Lacquerware was initially reserved for nobility in Japanese society, but was later used and valued also by wealthy merchants and citizens. Artisans refined everyday objects such as bowls, boxes or chopsticks, but also samurai armour with urushi. The lacquer artisans were controlled by the samurai and lived in their castles. However, since the samurai lords often did not have enough money to claim the lacquer art exclusively for themselves and to be able to pay properly, the artisans also sold their goods to merchants and moved out of the castles.
In the Azuchi Momoyama period (about end of 16th century) the first lacquer ware arrived in Europe. Because of the enthusiasm for this material, new works of art were created from a combination of Japanese and European art.
Urushi is a very expensive raw material, which is why even before the invention of synthetic resins people defaulted to cheaper materials such as petroleum or whale oil. But urushi has always been the highest quality lacquer: The urushi coating has an intense shine and an incomparable depth, it is resistant to heat, water, alcohol, solvents and acids, permanently elastic on fabrics and completely non-toxic after curing. Only long-lasting direct sunlight harms the lacquer.
For golden weaving or embroidery (such as for kimonos and obis), Mitsumata paper is coated with urushi and covered with gold leaf. The paper is then cut into thin strips and wrapped around a silk thread (see also Ironenkin). Nowadays there is also the “fake variant” of aluminium and polyester.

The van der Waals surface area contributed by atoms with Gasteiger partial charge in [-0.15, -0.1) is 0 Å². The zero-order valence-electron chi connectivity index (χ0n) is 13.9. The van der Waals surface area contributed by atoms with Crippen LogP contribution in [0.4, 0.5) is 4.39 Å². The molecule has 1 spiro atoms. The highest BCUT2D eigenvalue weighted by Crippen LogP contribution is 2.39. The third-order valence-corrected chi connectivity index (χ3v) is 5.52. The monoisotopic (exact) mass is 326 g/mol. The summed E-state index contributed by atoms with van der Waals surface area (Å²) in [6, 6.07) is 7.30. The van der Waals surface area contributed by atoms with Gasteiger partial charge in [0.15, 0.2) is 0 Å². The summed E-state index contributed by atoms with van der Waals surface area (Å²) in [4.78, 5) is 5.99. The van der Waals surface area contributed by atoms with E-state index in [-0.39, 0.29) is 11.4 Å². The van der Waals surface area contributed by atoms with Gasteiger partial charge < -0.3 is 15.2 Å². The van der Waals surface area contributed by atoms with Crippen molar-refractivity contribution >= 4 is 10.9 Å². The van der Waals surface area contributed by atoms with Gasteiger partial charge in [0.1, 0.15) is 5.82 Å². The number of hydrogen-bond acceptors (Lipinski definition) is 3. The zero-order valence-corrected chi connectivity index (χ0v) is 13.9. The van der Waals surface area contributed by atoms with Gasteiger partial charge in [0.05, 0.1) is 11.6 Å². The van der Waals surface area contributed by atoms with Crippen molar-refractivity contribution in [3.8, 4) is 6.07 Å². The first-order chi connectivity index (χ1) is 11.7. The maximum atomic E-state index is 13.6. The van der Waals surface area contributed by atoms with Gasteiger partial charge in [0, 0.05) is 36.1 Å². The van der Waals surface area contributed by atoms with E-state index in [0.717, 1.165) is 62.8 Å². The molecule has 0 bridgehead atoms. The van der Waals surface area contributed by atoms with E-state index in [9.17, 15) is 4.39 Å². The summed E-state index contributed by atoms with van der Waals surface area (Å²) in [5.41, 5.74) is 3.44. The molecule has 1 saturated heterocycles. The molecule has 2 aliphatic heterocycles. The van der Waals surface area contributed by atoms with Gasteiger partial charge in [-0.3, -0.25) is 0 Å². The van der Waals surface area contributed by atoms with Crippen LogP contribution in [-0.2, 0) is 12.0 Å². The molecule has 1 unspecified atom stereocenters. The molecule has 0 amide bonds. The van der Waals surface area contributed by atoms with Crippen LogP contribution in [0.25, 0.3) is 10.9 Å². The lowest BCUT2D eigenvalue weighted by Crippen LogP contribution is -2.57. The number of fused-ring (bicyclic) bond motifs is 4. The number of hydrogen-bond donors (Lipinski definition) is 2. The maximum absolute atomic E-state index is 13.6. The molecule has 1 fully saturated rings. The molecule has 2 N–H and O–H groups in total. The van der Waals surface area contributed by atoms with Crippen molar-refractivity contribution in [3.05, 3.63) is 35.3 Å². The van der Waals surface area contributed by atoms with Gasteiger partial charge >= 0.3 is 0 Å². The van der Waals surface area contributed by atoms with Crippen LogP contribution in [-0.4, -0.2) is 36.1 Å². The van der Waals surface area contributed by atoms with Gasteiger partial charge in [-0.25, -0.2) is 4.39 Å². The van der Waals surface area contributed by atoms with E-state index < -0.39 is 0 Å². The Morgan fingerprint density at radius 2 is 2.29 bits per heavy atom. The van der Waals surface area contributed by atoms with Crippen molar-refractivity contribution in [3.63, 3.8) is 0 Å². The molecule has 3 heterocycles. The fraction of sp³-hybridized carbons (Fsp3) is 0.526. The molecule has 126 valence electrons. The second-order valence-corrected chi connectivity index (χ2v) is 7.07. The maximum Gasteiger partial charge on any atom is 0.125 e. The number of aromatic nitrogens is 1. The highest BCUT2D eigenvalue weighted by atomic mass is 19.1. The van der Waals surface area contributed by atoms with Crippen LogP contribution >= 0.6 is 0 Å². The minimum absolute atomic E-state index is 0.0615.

Urushi is still used for traditional fabric printing. Katagami are silkscreen-like stencils made of washi (Japanese paper) coated with urushi. A coarse weave is glued on the lacquer, which holds the individual pieces of paper together. The varnish not only serves as a connection between the washi and the fabric, but also makes the stencil water-resistant so that it can be used many times.
There are many different types of urushi with different colours and compositions. For each function you need a different lacquer. Japanese paint is rather liquid, while Chinese is rather thick and sticky. 98% of the urushi used in Japan are imported from China, Taiwan and Vietnam. Three years ago, the Japanese government decided that only Japanese lacquer may be used to restore ancient cultural treasures. The prefectures Iwate and Ibaraki, which are the main growing areas of the lacquer tree, had pleaded for it. However, in the past, imported lacquers were used for these works of art because they were better suited for them. With pure Japanese urushi restoration is very cumbersome.
Jewelry and art
For modern applications, one can also add pigments to the lacquer. Sato Kiyomatsu Shoten Co. has 100 different colours to choose from. For example jewerly can be painted with it.
The company also offers workshops on kintsugi, maki-e and lacquer coating. If you’re in Kyoto and want to know more about urushi, feel free to sign up on their website.